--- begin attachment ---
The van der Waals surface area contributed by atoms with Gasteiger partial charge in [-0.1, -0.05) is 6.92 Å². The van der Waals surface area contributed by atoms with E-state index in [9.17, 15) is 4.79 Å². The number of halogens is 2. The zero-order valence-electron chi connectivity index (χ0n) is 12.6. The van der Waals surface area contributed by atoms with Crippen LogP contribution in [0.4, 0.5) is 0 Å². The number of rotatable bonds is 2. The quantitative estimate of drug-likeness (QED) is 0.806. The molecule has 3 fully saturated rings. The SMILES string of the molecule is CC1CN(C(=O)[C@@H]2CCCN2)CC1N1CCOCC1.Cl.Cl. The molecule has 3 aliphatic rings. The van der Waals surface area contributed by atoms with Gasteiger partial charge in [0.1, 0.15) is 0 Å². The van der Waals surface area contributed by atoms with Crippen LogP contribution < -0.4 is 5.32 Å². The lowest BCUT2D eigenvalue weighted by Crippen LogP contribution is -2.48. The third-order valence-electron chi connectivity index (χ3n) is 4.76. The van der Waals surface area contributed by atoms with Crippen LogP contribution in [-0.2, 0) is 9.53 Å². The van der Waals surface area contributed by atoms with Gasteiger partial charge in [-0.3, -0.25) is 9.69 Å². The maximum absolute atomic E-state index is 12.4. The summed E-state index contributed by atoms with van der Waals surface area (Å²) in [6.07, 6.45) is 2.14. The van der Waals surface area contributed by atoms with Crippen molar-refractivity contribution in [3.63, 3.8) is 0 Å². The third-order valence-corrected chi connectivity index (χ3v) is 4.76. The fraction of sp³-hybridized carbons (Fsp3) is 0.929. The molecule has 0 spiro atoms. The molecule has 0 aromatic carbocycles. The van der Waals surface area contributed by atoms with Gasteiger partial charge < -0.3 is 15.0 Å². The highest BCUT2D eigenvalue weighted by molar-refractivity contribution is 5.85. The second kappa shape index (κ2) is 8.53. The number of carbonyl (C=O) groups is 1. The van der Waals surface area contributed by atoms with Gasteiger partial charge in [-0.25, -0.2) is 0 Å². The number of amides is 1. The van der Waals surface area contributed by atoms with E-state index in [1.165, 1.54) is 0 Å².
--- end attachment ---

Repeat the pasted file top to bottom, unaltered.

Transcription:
The van der Waals surface area contributed by atoms with Gasteiger partial charge in [-0.1, -0.05) is 6.92 Å². The van der Waals surface area contributed by atoms with E-state index in [9.17, 15) is 4.79 Å². The number of halogens is 2. The zero-order valence-electron chi connectivity index (χ0n) is 12.6. The van der Waals surface area contributed by atoms with Crippen LogP contribution in [0.4, 0.5) is 0 Å². The number of rotatable bonds is 2. The quantitative estimate of drug-likeness (QED) is 0.806. The molecule has 3 fully saturated rings. The SMILES string of the molecule is CC1CN(C(=O)[C@@H]2CCCN2)CC1N1CCOCC1.Cl.Cl. The molecule has 3 aliphatic rings. The van der Waals surface area contributed by atoms with Gasteiger partial charge in [0.1, 0.15) is 0 Å². The van der Waals surface area contributed by atoms with Crippen LogP contribution < -0.4 is 5.32 Å². The lowest BCUT2D eigenvalue weighted by Crippen LogP contribution is -2.48. The third-order valence-electron chi connectivity index (χ3n) is 4.76. The van der Waals surface area contributed by atoms with Crippen LogP contribution in [-0.2, 0) is 9.53 Å². The van der Waals surface area contributed by atoms with Gasteiger partial charge in [-0.3, -0.25) is 9.69 Å². The maximum absolute atomic E-state index is 12.4. The summed E-state index contributed by atoms with van der Waals surface area (Å²) in [6.07, 6.45) is 2.14. The van der Waals surface area contributed by atoms with Crippen molar-refractivity contribution in [3.63, 3.8) is 0 Å². The third-order valence-corrected chi connectivity index (χ3v) is 4.76. The fraction of sp³-hybridized carbons (Fsp3) is 0.929. The molecule has 0 spiro atoms. The molecule has 0 aromatic carbocycles. The van der Waals surface area contributed by atoms with Gasteiger partial charge < -0.3 is 15.0 Å². The highest BCUT2D eigenvalue weighted by molar-refractivity contribution is 5.85. The second kappa shape index (κ2) is 8.53. The number of carbonyl (C=O) groups is 1. The van der Waals surface area contributed by atoms with Gasteiger partial charge in [-0.25, -0.2) is 0 Å². The number of amides is 1. The van der Waals surface area contributed by atoms with E-state index in [1.165, 1.54) is 0 Å².